Keeping it Cool: Using Cold Energy from Liquefied Natural Gas in Ships for Electricity

Scientists design a new system that generates electricity from the wasted “cold energy” of stored liquefied natural gas

New regulations in maritime transport have made liquefied natural gas (LNG) an attractive eco-friendly alternative to fossil fuels. However, LNG is stored at low temperatures and heated before use, releasing “cold energy” in the process (which usually goes to waste). Now, scientists from Korea design a novel system that can use this cold energy to generate electricity in large ships. This system can lead to LNG-fueled ships becoming more sustainable as well as energy efficient.

Environmental pollution and climate change have rightfully become a global priority over the last decades, and international agencies have now implemented stricter regulations across most fields of human activity. Recently, the International Maritime Organization issued a regulation to greatly reduce the amount of sulfur oxide emissions from ship fuel, making the use of liquefied natural gas (LNG) an attractive eco-friendly option because of its negligible sulfur emissions. But, LNG needs to be stored at very low temperatures and requires to be heated before use, which results in the dissipation of “cold energy.” Even though cold energy can be used to produce electricity, this technology has not been explored in ships so far. This is a major limitation of using LNG on ships, making the process energy efficient.

To this end, a team of scientists at Korea Maritime and Ocean University wondered: Would it be possible to make use of this “cold energy” beforehand? In a recent study published in Applied Thermal Engineering, the research team, including Prof Yong-Seok Choi and Prof Tae-Woo Lim, tackled this problem of exploiting the cold energy of LNG. Prof Choi explains, “We wanted to explore the full potential of using LNG to protect the marine environment as well as improve energy efficiency. Since the cold energy from LNG is rarely utilized in LNG-fueled ships, there is a large loss in terms of energy efficiency. Therefore, we conducted this study to find a way to recover the LNG cold energy and develop eco-friendly LNG-fueled ships.”

To achieve this, the scientists set out to design an organic Rankine cycle (ORC) suitable for large LNG-fueled ships. An ORC is essentially a closed circuit where a fluid is heated (vaporized) to drive the turbine of an electric power generator and then cooled (condensed) before being heated again. The scientists proposed a new system, in which the working fluid of the ORC is heated using hot water coming from the water-cooling jacket of the ship’s engine and cooled using LNG before it is heated and consumed as fuel. This means that the system generates electricity from temperature differences that would otherwise go to waste.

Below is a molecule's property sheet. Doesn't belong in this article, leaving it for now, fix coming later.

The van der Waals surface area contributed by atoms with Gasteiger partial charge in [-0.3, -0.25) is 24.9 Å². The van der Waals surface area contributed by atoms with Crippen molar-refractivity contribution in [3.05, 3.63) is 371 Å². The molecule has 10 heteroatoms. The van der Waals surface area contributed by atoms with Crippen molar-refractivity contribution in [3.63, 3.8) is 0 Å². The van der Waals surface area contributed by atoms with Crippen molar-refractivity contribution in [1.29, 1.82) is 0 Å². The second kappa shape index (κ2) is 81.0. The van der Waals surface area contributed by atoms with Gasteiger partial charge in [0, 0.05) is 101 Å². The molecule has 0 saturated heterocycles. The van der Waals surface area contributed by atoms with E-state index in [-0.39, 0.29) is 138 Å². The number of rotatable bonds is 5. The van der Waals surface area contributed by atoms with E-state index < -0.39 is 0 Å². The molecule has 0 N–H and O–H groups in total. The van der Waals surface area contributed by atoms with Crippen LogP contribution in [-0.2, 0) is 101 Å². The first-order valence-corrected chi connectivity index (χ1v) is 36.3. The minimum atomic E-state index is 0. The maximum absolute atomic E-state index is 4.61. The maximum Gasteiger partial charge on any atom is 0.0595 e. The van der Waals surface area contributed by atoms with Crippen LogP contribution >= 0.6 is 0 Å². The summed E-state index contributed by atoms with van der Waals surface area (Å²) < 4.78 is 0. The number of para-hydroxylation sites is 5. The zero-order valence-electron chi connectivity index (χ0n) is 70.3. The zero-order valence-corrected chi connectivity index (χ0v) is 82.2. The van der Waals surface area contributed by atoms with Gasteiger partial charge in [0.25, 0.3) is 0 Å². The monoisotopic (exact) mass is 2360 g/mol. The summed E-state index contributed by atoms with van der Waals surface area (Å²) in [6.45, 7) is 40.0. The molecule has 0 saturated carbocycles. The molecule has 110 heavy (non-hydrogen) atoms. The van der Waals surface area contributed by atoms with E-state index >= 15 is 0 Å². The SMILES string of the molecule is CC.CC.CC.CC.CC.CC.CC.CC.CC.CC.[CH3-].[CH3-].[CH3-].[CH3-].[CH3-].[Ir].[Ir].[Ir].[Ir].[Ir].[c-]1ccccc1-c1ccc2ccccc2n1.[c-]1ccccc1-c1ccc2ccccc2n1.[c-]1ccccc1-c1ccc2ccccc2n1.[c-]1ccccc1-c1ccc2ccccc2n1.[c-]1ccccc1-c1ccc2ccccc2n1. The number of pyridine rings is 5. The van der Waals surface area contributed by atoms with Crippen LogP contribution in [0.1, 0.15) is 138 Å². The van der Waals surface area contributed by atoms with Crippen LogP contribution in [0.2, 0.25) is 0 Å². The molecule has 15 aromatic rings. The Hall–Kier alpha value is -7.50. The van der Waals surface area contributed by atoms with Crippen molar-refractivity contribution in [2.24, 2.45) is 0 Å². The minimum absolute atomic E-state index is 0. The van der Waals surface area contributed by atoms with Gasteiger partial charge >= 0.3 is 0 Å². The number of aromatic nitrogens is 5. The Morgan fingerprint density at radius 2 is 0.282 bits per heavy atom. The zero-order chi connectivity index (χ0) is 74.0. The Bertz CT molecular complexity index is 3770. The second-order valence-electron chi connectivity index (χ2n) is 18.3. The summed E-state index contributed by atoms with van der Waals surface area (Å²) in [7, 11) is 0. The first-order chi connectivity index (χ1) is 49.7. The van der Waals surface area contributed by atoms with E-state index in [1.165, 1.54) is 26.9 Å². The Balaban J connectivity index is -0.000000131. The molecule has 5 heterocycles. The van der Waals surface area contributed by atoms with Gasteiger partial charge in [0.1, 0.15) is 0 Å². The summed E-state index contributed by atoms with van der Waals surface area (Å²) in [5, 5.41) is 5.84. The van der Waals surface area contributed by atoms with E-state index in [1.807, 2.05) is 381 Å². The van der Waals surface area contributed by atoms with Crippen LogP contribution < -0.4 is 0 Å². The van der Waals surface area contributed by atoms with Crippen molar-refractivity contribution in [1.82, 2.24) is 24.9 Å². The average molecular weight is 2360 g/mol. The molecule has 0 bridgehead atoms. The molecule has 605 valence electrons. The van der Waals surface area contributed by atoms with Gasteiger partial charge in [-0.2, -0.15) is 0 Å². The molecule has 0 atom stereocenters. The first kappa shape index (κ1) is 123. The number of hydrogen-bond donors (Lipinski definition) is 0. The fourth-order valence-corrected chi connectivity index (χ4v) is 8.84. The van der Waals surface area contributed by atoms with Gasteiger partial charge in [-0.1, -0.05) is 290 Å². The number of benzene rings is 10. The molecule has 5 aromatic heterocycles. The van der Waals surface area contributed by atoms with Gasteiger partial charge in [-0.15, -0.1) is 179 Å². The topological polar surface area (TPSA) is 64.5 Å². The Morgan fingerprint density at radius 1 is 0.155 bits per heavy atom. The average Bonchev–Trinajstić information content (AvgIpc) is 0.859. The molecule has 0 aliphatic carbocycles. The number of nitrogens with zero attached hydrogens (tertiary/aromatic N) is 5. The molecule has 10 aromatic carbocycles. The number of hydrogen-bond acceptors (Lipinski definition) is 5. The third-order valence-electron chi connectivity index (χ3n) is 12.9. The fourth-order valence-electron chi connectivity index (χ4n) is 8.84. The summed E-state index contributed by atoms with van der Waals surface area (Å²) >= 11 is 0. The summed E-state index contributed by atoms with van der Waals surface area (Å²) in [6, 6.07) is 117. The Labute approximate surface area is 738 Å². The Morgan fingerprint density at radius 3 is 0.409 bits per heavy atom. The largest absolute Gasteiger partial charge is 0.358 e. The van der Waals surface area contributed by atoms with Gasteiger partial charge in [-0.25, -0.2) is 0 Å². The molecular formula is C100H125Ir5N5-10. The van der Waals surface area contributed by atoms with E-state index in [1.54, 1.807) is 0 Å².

Unlike most previous studies that were conducted on small or land engines, in this study, the scientists performed simulations using the operating conditions of an actual large marine engine (12S90ME-GI). All this heating and cooling of different fluids, however, requires appropriate heat exchangers. Accordingly, a considerable part of the study also involved the optimal design of these crucial devices for the proposed ORC.

To top it off, the methodology used and the results obtained are relevant beyond maritime transport. Prof Choi concludes, “Though our work is focused on ships, it can be applied equally in other industries in general. The use of LNG cold energy is very useful way to increase energy efficiency, which translates to higher environmental protection.

Further system designs to increase the efficiency of eco-friendly ships will surely be a step towards a sustainable future for our planet.


Authors: Tae-Woo Lim1 and Yong-Seok Choi2*

Title of original paper: Thermal design and performance evaluation of a shell-and-tube heat exchanger using LNG cold energy in LNG fuelled ship

Journal: Applied Thermal Engineering

DOI: 10.1016/j.applthermaleng.2020.115120

Affiliations: 1Division of Marine Engineering, Korea Maritime and Ocean University

2Division of Marine System Engineering, Korea Maritime and Ocean University

*Corresponding authors’ emails: [email protected]; [email protected]

About the authors

Yong-Seok Choi received his PhD from Korea Maritime and Ocean University in 2015 and now works there as an Assistant Professor. His areas of interest and research include computational fluid dynamics for thermal fluid analysis, thermal systems design, and performance analysis of marine equipment such as scrubbers.

Tae-Woo Lim is currently a Professor at Korea Maritime and Ocean University. He received a PhD from Kyushu University, Japan, in 2002. His areas of interest and research include utilization technology of cryogenic cold energy, heat exchanger design, two-phase flow heat transfer in the macro-/micro-scale, and performance analysis of ship equipment such as waste heat recovery units.